We review unobjected-to testimonial statements for plain error. State v. Rossberg, 851 N.W.2d 609, 618 (Minn. 2014). “In order to meet the plain error standard, a criminal defendant must show that (1) there was an error, (2) the error was plain, and (3) the error affected the defendant’s substantial rights.” State v. Myhre, 875 N.W.2d 799, 804 (Minn. 2016) (citing State v. Griller, 583 N.W.2d 736, 740 (Minn. 1998)). “With respect to the substantial-rights requirement, [the defendant] bears the burden of establishing that there is a reasonable likelihood that the absence of the error would have had a significant effect on the jury’s verdict.” State v. Horst, 880 N.W.2d 24, 38 (Minn. 2016) (quotation omitted). This is a “heavy burden.” Rossberg, 851 N.W.2d at 618.

Even assuming the existence of plain error here, Randall has not shown that any violation of the Confrontation Clause affected his substantial rights. See id. The officer’s testimony about father’s statements was innocuous. Grandfather was the eyewitness who saw Randall on his property and his was the central testimony of the case. The officer’s reference to Randall’s father spans less than a page of the trial transcript and the identity of the referenced individual is not clear from the officer’s testimony. Randall failed to meet his heavy burden to demonstrate how any plain error affected his substantial rights.


VI. Randall’s pro se arguments fail.
Randall makes three pro se arguments in his supplemental brief. He argues that (1) his trial would have turned out differently if two additional Fond du Lac police officers had testified, (2) his pretrial incarceration and postponed trial caused his witnesses to be unavailable, and (3) grandfather’s petition for the HRO was “forged under perjury without home owners authorization, knowledge or consent.”

Because Randall did not raise his first two arguments in the district court, they are forfeited on appeal.11 We “will not decide issues which were not raised before the district court.” Roby v. State, 547 N.W.2d 354, 357 (Minn. 1996). Even so, plain error is not discernable from this record.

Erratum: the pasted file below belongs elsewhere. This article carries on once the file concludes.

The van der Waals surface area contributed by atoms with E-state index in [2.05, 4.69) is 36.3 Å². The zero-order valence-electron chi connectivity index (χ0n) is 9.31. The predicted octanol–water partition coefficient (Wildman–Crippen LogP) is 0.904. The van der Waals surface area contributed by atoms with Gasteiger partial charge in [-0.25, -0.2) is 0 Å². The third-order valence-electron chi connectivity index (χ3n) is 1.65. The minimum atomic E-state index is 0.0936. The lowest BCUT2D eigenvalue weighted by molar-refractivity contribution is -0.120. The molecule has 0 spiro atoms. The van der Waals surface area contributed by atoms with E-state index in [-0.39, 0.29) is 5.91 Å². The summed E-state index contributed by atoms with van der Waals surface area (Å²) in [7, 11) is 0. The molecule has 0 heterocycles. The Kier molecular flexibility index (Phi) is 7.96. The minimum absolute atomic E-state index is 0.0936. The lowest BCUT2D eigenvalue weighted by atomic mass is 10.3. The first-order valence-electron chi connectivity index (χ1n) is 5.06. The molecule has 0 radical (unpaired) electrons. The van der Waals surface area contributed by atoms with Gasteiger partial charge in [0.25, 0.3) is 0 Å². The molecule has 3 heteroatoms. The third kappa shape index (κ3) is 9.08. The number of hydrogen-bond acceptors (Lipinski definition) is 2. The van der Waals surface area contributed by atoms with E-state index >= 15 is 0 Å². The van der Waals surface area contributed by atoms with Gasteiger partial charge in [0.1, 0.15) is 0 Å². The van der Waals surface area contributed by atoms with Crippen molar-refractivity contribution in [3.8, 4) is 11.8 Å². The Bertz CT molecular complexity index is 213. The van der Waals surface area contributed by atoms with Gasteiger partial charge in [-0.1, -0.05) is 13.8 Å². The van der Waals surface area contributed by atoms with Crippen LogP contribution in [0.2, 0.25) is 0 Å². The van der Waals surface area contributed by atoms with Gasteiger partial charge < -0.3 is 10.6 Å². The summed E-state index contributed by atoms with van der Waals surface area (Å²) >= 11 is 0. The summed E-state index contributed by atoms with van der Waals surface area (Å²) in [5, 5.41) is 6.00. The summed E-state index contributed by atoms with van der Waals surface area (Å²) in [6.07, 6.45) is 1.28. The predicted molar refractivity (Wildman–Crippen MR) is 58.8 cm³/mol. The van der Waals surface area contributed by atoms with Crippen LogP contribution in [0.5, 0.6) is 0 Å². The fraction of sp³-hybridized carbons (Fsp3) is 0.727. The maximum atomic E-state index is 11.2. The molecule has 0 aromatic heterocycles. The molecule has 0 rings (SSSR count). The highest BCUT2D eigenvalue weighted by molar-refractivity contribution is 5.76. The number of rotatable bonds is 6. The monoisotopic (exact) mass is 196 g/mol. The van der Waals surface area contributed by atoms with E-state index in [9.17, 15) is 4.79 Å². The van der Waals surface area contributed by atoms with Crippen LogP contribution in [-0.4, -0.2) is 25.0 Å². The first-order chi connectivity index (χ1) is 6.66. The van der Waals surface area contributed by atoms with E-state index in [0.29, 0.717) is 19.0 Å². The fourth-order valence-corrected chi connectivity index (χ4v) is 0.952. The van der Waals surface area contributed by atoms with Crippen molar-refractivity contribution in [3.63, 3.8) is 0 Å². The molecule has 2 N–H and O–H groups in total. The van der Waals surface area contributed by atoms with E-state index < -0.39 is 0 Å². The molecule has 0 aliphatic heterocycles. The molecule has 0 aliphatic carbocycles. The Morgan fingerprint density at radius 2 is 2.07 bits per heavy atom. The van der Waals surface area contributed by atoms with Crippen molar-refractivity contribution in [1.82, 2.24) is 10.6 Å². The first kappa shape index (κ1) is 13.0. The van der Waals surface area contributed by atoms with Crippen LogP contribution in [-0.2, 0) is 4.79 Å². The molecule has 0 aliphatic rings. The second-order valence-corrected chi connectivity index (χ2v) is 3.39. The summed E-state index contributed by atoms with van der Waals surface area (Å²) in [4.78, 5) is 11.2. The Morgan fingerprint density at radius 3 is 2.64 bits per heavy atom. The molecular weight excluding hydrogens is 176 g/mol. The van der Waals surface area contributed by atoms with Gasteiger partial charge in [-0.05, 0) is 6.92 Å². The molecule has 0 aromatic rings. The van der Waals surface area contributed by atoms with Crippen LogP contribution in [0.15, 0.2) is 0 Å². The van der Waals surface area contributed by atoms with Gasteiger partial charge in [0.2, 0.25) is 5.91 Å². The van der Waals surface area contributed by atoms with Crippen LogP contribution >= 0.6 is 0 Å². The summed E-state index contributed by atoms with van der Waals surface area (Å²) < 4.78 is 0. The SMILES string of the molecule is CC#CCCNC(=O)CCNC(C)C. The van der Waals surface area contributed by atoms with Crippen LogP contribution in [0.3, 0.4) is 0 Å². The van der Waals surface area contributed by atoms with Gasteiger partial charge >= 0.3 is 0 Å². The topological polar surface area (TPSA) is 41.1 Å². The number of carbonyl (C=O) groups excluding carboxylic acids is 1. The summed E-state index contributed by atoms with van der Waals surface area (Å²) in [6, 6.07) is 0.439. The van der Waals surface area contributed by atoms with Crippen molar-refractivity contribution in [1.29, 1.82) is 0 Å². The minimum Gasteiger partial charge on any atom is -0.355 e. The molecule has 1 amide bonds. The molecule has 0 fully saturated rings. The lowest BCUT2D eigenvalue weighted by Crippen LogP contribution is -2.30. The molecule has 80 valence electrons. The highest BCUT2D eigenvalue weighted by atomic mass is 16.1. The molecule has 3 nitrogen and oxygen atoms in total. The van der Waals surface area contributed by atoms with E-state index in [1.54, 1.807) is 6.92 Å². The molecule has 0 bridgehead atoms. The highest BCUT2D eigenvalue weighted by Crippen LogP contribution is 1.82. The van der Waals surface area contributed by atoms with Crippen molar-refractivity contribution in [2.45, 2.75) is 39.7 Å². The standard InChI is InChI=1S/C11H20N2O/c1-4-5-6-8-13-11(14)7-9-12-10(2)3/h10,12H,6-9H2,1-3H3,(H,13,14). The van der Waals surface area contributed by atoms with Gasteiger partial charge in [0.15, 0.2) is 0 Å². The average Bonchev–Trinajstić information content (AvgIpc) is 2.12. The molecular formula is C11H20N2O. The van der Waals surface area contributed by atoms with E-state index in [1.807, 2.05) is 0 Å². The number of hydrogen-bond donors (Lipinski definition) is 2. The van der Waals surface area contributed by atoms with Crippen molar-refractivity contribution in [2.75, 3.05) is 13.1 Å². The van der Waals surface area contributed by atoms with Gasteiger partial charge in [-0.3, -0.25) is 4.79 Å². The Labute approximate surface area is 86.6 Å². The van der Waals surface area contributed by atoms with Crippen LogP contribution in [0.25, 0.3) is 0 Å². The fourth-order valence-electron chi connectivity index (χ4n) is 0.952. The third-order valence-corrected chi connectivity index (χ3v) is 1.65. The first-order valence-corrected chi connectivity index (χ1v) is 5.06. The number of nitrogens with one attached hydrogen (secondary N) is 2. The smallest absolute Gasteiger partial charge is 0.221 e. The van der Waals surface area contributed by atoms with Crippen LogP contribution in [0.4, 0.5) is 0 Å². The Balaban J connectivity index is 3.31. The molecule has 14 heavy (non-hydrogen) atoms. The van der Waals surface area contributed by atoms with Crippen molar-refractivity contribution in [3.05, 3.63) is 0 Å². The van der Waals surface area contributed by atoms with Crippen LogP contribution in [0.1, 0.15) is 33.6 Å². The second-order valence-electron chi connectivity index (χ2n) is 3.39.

Randall’s remaining claim that grandfather forged the petition for the HRO is an impermissible collateral attack on the validity of the HRO. “As a general rule, a party’s failure to appeal the issuance of a court order precludes a collateral attack on that order in a subsequent proceeding.” State v. Romine, 757 N.W.2d 884, 889-90 (Minn. App. 2008), rev. denied (Minn. Feb. 17, 2009). Randall did not appeal from the HRO proceedings. See Minn. R. Civ. App. P. 104.01, subd. 1 (providing 60-day time frame to appeal an appealable order). Instead, Randall now challenges the HRO for the first time on direct appeal from his criminal conviction for violating the HRO. Because the criminal proceeding is a subsequent and separate matter, we do not consider his arguments regarding the validity of the HRO. State v. Harrington, 504 N.W.2d 500, 503 (Minn. App. 1993) (refusing to consider collateral attack on HRO in reviewing an appeal taken from appellant’s criminal conviction for violating the HRO), rev. denied (Minn. Sept. 30, 1993).


All Citations
Not Reported in N.W. Rptr., 2021 WL 5764586



Retired judge of the Minnesota Court of Appeals, serving by appointment pursuant to Minn. Const. art. VI, § 10.


The state’s initial complaint listed the date of the offense as December 8. The state amended this date to December 7. The change in date does not impact Randall’s appeal.